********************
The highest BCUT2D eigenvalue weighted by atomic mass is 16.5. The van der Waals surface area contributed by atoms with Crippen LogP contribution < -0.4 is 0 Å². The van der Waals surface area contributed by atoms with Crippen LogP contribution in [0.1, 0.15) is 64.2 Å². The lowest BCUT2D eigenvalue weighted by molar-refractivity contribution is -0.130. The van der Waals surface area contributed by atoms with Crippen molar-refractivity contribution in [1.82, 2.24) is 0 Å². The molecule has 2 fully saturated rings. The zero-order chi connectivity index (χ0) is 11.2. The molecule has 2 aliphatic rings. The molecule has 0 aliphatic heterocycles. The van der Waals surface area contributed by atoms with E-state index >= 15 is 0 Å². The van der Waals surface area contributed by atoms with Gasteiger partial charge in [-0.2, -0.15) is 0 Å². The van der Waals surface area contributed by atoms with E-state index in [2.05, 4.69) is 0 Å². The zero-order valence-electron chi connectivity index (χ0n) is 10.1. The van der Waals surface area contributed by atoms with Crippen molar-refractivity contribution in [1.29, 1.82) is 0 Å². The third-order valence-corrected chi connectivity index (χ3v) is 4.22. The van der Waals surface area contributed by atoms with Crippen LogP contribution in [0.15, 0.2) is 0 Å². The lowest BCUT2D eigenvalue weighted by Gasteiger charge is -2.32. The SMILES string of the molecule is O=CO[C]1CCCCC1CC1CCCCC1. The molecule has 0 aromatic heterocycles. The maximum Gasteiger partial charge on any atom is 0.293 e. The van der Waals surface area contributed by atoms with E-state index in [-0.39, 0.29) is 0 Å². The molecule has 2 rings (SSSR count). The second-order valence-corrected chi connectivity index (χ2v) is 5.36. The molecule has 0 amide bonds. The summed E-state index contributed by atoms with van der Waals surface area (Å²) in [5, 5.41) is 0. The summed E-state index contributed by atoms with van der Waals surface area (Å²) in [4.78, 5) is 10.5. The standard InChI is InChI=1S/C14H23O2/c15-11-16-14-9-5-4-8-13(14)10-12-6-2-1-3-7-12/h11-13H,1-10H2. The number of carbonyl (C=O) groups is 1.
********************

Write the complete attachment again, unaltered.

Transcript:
The highest BCUT2D eigenvalue weighted by atomic mass is 16.5. The van der Waals surface area contributed by atoms with Crippen LogP contribution < -0.4 is 0 Å². The van der Waals surface area contributed by atoms with Crippen LogP contribution in [0.1, 0.15) is 64.2 Å². The lowest BCUT2D eigenvalue weighted by molar-refractivity contribution is -0.130. The van der Waals surface area contributed by atoms with Crippen molar-refractivity contribution in [1.82, 2.24) is 0 Å². The molecule has 2 fully saturated rings. The zero-order chi connectivity index (χ0) is 11.2. The molecule has 2 aliphatic rings. The molecule has 0 aliphatic heterocycles. The van der Waals surface area contributed by atoms with E-state index >= 15 is 0 Å². The van der Waals surface area contributed by atoms with Gasteiger partial charge in [-0.2, -0.15) is 0 Å². The van der Waals surface area contributed by atoms with E-state index in [2.05, 4.69) is 0 Å². The zero-order valence-electron chi connectivity index (χ0n) is 10.1. The van der Waals surface area contributed by atoms with Crippen molar-refractivity contribution in [1.29, 1.82) is 0 Å². The third-order valence-corrected chi connectivity index (χ3v) is 4.22. The van der Waals surface area contributed by atoms with Crippen LogP contribution in [0.15, 0.2) is 0 Å². The lowest BCUT2D eigenvalue weighted by Gasteiger charge is -2.32. The SMILES string of the molecule is O=CO[C]1CCCCC1CC1CCCCC1. The molecule has 0 aromatic heterocycles. The maximum Gasteiger partial charge on any atom is 0.293 e. The van der Waals surface area contributed by atoms with E-state index in [-0.39, 0.29) is 0 Å². The molecule has 2 rings (SSSR count). The second-order valence-corrected chi connectivity index (χ2v) is 5.36. The molecule has 0 amide bonds. The summed E-state index contributed by atoms with van der Waals surface area (Å²) in [5, 5.41) is 0. The summed E-state index contributed by atoms with van der Waals surface area (Å²) in [4.78, 5) is 10.5. The standard InChI is InChI=1S/C14H23O2/c15-11-16-14-9-5-4-8-13(14)10-12-6-2-1-3-7-12/h11-13H,1-10H2. The number of carbonyl (C=O) groups is 1.